Wagener moved onto what he called his “most unpromising inheritance” on
New Year’s Day, 1800, into what is said to have been the first frame building
within the village’s modern boundaries.
At that time Robert
Chissom still had his tavern on the Canandaigua road, James Scofield’s house
on the bank of the brook (near of the modern Lake View Cemetery) still stood,
though not inhabited by him; John Dorman’s log house stood farther down
as-yet-unnamed Main Street, and evidently those of a few others, scattered
up and down Jacob’s Brook.
Wagener’s house fronted
on Main Street, on the east side about opposite where Chapel Street now
comes in. I have never seen a description of it, and it burned in 1841,
before photography could have shown what it looked like. It was large enough
to have served as an inn (or tavern) for many of the intervening years,
so it was probably two stories or at least a story and a half, probably
with a wide front porch under the slope of the roof, Pennsylvania-fashion.
He would have been able to secure framing lumber and clapboard from his
father’s sawmill, which was part of his inheritance.
He described the land
as marshy (like the land at the foot of the other lakes) and covered with
scrub pine. In those days land that wouldn’t grow big trees was considered
no good for farming, but Wagener undertook to farm it, and a few years later
after his mother died he built another, grander house downstreet; he always
described himself as a farmer, and like other farmers in the area (some
elsewhere in the village) he had an extensive apple orchard. He became the
new settlement's first postmaster in 1801 -- the post office was called
"Jerusalem" -- and was appointed Justice of the Peace in 1808.
He held this office for 26 years, and was nearly always called "Squire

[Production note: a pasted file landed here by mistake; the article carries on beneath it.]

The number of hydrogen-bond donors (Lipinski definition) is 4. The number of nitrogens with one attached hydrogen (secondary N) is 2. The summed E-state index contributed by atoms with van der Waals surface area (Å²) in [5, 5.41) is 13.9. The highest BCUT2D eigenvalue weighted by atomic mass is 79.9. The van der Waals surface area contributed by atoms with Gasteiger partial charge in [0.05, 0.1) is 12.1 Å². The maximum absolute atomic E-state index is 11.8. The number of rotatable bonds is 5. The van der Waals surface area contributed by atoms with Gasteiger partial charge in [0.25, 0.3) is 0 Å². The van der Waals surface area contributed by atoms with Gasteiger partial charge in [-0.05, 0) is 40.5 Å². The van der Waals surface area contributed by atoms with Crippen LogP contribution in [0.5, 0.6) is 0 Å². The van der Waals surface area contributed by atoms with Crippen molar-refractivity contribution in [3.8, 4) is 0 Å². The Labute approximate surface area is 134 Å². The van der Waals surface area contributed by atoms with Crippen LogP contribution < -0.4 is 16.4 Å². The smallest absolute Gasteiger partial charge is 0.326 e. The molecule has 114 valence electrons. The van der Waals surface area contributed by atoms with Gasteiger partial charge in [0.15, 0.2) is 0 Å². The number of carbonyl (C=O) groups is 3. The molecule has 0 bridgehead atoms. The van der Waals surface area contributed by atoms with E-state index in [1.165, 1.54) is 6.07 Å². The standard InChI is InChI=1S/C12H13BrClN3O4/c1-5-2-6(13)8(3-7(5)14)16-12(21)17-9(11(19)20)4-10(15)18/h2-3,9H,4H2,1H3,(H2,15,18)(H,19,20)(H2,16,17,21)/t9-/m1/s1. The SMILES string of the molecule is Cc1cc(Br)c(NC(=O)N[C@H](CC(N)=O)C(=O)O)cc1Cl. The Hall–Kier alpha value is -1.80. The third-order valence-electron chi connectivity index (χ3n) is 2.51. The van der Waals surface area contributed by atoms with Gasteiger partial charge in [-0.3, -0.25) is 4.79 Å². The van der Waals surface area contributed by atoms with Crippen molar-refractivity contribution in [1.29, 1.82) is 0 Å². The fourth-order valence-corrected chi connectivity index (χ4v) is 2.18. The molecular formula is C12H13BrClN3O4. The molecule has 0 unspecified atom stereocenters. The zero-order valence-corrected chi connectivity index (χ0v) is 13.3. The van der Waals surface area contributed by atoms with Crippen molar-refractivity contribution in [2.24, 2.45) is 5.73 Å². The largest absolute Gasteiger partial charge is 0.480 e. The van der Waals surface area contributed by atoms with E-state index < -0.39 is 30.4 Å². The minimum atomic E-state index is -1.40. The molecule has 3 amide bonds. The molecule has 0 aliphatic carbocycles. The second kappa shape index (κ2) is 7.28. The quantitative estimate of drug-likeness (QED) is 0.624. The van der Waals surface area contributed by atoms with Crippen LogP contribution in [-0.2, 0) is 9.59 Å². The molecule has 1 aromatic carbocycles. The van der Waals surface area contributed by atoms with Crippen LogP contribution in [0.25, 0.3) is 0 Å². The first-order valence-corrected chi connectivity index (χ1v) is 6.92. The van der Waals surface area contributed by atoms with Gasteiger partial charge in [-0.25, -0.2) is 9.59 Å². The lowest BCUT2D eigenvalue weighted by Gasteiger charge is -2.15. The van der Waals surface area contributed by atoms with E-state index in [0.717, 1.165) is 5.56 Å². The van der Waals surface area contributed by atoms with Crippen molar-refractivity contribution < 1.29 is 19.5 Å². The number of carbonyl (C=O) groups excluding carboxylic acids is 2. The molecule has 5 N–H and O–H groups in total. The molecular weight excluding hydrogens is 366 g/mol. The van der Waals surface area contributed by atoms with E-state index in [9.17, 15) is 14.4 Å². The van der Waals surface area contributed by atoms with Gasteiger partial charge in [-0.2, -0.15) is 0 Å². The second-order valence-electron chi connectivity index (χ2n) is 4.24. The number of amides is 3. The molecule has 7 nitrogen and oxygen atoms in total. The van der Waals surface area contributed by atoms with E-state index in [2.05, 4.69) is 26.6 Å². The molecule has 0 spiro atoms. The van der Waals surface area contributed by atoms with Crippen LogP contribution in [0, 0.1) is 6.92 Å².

Wagener" even afterward.
He built his own gristmill
in 1801, directly opposite his father's mill which was being run by his
younger brother to support their mother. The mill that stands on the north
bank now was built by Wagener in 1824 after a fire destroyed the first one,
and is one of the few buildings associated with him that still stand, another
being the house he died in after his return from Bluff Point.
Wagener began to sell
off parcels in the upper part of lot 37 soon after he moved in. In 1805
and again in 1806 he sold land totaling about 24 acres to his cousin Rachel
Supplee’s husband Morris F. Sheppard; two parcels in addition to the one
his father sold in 1799 to John Dorman, in 1804 and 1807, totaling six acres;
18 acres to the wheelwright Meredith Mallory in 1807. He is said to have
donated the two-acre parcel on the west side of Main Street where the county
buildings now stand in 1823; the deed shows a consideration of $5000. During
the 1820s some small store lots were sold on both sides of Main Street,
and another large group of house lots, some of which were further subdivided
by the new owners.
In 1836 he sold all
that was left of his Penn Yan property, including the mills and his farm,
which stretched from the Outlet north as far as Elm Street on the west side of
Main. This cost a group of investors led by John Sloan the then-enormous
sum of $25,000. Wagener had just finished his house at the tip of Bluff
Point, and went there to live with his second wife Joanna. He returned to
Penn Yan in 1844, and is shown on the 1850 census living with a housekeeper
in the stone house at the top of Court Street where he died in 1854. Joanna
was at that time residing also in Penn Yan, with their son George Wagener
who was then the County sheriff. The sheriff’s residence then (and in actual
fact for more than a century after that) was located in the jail.
Wagener was born in
Norrington township, Montgomery Co., Pa., on 29 November 1774. He came to
the Genesee Country with his father, but returned to Montgomery County to
marry Mary Castner in May of 1796, at North Wales, Pa. The pair came back
up to what was then still part of the town of Jerusalem on horseback; they
returned for a visit in 1806 and again made the trip on horseback, carrying
one of their children.
Their original residence
was on a farm north of the hamlet of Himrod. They moved into Penn Yan after
his father's death and his wife died there in 1811, after bearing him seven
children: David in 1797, Samuel in 1799, Jacob in 1801, William in 1803,
Mary C. in 1805, Charles in 1807 and George in 1809. All died young or single
except David, Mary and Charles.
Wagener remarried a
few months after the death of his first wife, to Joanna Norris Edmondson,
a young widow of Philadelphia. She bore him six additional children: Abraham
N. in 1812, George in 1814, Annette, Henrietta, Henry N. and Henrietta Joanna.
The two elder daughters died as children, but the three boys and his youngest
daughter survived him.